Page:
Fighting Bias in Risk Management

Why we struggle to evaluate risk in life and business.

People are oftentimes flawed at thinking in concepts of risk. We see this in daily life and risk professionals experience this at their jobs on a regular basis. There is a great analysis by Owen Shen on “Charting Death” using perceived threats of death by analysing google searches and comparing them with the Center for Disease Control’s (CDC) data on actual deaths in the United States and reporting in the New York Times and Guardian Newspapers. Aaron Penne created this amazing diagram from the data:

This makes flaws in people’s perception and dealing with risk painfully obvious. I would like to call out three key areas of bias that are evident from the data and explain how this translates to challenges in managing
Operational Risk, Technology Risk, Cyber Risk and similar risk categories within an organisational context.


1. Information Bias

Clearly we are influenced by the data that we are confronted with most. Nearly one third of the media reporting is focussed on terrorism, while actual deaths through terrorism are not even registered as a percentage on the graph. People obviously perceive this threat drastically higher than it is with more than 5% of searches relating to terrorism. 

For risk professionals this is a challenge. When running Risk Control Self Assessment processes (RCSA) we will likely gather drastically exaggerated representation of risks which have most supporting information. For example, should an Intrusion Detection System (IDS) provide regular notifications to process owners on blocked intrusion attempts, the probability of risks relating to network intrusions would be significantly over-represented in risk assessment outcomes from this audience. Risk managers need to ensure the objectivity of the gathered risk information.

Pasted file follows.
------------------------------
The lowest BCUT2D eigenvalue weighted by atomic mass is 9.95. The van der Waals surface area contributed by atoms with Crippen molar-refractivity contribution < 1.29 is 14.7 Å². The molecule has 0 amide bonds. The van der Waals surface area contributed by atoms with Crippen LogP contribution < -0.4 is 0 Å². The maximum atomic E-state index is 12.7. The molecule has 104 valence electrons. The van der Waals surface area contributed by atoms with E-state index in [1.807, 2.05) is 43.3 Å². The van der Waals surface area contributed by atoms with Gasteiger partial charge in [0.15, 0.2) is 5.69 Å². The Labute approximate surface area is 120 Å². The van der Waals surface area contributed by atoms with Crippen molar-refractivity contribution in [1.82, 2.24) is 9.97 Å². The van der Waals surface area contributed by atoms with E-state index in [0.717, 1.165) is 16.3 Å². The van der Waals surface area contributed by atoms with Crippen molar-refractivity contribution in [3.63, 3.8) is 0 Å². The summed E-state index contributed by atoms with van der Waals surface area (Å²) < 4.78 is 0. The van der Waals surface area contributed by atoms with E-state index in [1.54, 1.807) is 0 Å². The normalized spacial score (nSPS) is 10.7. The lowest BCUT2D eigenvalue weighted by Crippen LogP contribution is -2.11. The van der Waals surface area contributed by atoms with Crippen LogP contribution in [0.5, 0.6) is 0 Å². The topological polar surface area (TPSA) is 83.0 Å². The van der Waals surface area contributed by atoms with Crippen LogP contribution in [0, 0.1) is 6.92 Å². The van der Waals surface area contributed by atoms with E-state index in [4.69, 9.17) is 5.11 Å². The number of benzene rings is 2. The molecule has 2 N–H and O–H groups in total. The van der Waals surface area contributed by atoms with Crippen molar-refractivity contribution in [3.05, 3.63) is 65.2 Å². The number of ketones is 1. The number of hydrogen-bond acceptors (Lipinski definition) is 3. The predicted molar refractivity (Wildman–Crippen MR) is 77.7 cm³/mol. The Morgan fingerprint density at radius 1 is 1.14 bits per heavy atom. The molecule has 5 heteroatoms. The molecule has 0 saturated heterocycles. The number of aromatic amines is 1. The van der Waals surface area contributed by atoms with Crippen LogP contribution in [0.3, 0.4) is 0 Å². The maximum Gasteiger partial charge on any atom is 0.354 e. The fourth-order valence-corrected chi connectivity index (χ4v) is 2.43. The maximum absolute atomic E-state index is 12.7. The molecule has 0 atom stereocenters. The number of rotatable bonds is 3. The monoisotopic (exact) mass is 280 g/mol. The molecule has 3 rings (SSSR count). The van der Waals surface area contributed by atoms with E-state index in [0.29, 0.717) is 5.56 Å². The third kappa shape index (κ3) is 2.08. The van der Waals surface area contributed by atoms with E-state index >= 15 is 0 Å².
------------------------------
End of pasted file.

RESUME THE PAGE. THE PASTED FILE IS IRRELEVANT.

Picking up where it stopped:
2. Comfort Bias

Heart Disease is still one of the main causes of death in the United States. While there is a strong genetic predisposition to suffer from heart disease, diet and exercise are the leading factors in preventing heart issues. A very simple and uncomfortable truth that few are willing to embrace in daily life. Consequently less than 5% of searches are related to heart disease and there is even lower media coverage.

In the organisational context there may be obvious truths as well, where the impact or potential mitigations are so uncomfortable or undesirable that they will be underrepresented in risk assessment outcomes. Think of the banking world’s risk assessment prior to the collapse of Lehman Brothers. There were certainly many that saw the Key Risk Indicators move, but the consequence of a system relevant breakdown were so dire that they were not appropriately reported or factored into risk exposures. What risks are so uncomfortable that they were not reported in your last RCSA?


3. Knowledge Bias